The typology of the House of Murillo is perfectly adapted to the typology of the Sevillian house in the seventeenth century, ignoring the changes introduced in it, especially in the intervention of 1928.
According to Professor Angulo, this house was the one that Murillo inhabited before his death, but not where he died, a fact that occurred in a building located in the current Plaza de Alfaro.
The oldest news about the house dates back to January 1530, when Ruy Perez sells to Diego Beltrán, by trade merchant, some houses in Seville, in the Santa Cruz neighbourhood.
The house went through different changes of ownership until it is acquired by the family of the Marquesa de Salobral family. In 1927 the Old Ministry of Education and Science expropriated the property that was, apparently, in an unfortunate state of preservation. Later, before 1982, the idea of turning the house into the Murillo House-Museum and opening it to the public on the occasion of the III Centenary of the death of the great Sevillian painter was carried out.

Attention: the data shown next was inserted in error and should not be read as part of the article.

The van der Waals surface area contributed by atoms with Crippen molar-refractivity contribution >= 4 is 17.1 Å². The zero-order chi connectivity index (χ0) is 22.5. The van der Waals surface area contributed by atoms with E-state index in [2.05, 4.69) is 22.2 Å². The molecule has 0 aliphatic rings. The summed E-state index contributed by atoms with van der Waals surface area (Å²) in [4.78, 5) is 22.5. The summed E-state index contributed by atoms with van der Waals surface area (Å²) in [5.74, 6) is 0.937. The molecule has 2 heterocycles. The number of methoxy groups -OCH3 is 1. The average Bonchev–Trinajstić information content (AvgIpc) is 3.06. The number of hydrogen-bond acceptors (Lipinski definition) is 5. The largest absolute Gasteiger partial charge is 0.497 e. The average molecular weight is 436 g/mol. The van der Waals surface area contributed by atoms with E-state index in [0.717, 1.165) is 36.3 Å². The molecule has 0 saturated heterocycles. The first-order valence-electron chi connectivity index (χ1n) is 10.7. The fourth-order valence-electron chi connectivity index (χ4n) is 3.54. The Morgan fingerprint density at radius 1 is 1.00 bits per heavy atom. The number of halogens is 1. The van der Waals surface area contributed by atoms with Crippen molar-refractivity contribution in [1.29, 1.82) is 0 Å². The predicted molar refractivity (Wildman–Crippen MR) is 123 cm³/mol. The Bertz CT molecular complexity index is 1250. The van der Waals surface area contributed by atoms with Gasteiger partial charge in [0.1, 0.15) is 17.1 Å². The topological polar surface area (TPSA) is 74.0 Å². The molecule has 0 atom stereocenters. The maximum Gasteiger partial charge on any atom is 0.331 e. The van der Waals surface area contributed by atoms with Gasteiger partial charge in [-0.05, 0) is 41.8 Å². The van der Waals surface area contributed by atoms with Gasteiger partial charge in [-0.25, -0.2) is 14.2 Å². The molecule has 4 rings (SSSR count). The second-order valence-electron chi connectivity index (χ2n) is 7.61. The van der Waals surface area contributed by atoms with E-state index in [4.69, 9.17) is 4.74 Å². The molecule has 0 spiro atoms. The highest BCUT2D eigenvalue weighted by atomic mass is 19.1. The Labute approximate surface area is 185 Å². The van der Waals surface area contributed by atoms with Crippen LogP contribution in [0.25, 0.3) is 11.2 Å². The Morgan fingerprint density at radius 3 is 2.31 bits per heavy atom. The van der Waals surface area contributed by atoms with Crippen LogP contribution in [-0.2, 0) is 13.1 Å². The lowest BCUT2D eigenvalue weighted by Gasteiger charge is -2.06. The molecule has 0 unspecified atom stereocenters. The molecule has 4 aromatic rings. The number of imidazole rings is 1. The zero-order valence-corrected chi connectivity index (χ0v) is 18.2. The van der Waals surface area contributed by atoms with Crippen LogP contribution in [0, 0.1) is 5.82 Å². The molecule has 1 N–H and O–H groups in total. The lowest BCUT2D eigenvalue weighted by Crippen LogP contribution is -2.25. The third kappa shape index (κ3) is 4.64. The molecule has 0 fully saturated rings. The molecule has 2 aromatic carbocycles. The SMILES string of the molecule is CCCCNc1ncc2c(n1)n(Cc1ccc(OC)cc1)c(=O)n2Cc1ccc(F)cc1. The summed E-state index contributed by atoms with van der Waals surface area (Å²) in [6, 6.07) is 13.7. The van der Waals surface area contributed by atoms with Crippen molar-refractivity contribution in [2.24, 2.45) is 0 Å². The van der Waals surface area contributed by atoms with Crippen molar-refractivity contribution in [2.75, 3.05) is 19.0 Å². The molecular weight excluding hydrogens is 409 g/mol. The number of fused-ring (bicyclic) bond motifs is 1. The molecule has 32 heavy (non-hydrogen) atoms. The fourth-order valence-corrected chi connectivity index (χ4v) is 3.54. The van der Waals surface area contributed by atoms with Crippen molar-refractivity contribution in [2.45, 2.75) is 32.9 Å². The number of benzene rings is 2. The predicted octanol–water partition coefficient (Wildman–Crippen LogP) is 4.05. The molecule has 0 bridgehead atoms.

The floor of the building is rectangular and is articulated around a square courtyard. In the façade bay, a body was added in the period after its construction to house the stables. It has a height of two floors plus a gazebo.
The vestibule gives access to the patio, in which we find the staircase of two sections on the right side. This is structured by arcades on its four fronts, with half-point arches on eight marble columns of very simplified Corinthian type, on the ground floor, and reduced and joined by an iron balustrade, recently built, on the top floor. Its decoration, like that of the hallway, is composed of Serlian style tiles from a convent, and were installed there in the last restoration.
In the last interventions the wood paneling of the main living room of the upper floor was executed, a rectangular piece was transformed into a rectangular room located to the right in the upper gallery of the patio, and another one to the left was enabled as the hypothetical workshop of the artist In the attic, the Library, the Office of Management and some toilets were placed.
The façade of the building is not very noticeable, it is executed in a brick factory and covered by a thick plaster of avitolated mortar. The main door is of a flat vain and framed by a simple highlight of the plaster. Above it is a balcony whose railing is decorated with scrolls at the top.
The roofs are made of wood covered with ceramic tile.

Fuente: bdi del Patrimonio Inmueble de Andalucía (Junta de Andalucía)